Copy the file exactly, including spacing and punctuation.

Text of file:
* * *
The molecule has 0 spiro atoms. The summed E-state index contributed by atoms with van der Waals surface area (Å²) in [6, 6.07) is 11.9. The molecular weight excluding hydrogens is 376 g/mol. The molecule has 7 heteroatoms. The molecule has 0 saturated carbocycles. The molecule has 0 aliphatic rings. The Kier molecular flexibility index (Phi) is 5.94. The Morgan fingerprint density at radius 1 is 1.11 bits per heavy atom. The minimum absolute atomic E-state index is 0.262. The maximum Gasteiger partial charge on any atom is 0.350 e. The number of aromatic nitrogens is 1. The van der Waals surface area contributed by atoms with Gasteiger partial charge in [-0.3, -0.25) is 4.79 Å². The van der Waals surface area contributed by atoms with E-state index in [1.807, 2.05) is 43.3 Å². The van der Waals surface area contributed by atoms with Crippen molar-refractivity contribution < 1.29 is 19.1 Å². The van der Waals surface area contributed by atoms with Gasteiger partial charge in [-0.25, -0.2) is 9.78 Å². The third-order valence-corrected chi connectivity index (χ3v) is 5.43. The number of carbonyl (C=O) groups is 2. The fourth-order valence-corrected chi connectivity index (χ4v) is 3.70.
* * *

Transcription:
The molecule has 0 spiro atoms. The summed E-state index contributed by atoms with van der Waals surface area (Å²) in [6, 6.07) is 11.9. The molecular weight excluding hydrogens is 376 g/mol. The molecule has 7 heteroatoms. The molecule has 0 saturated carbocycles. The molecule has 0 aliphatic rings. The Kier molecular flexibility index (Phi) is 5.94. The Morgan fingerprint density at radius 1 is 1.11 bits per heavy atom. The minimum absolute atomic E-state index is 0.262. The maximum Gasteiger partial charge on any atom is 0.350 e. The number of aromatic nitrogens is 1. The van der Waals surface area contributed by atoms with Gasteiger partial charge in [-0.3, -0.25) is 4.79 Å². The van der Waals surface area contributed by atoms with E-state index in [1.807, 2.05) is 43.3 Å². The van der Waals surface area contributed by atoms with Crippen molar-refractivity contribution < 1.29 is 19.1 Å². The van der Waals surface area contributed by atoms with Gasteiger partial charge in [-0.25, -0.2) is 9.78 Å². The third-order valence-corrected chi connectivity index (χ3v) is 5.43. The number of carbonyl (C=O) groups is 2. The fourth-order valence-corrected chi connectivity index (χ4v) is 3.70.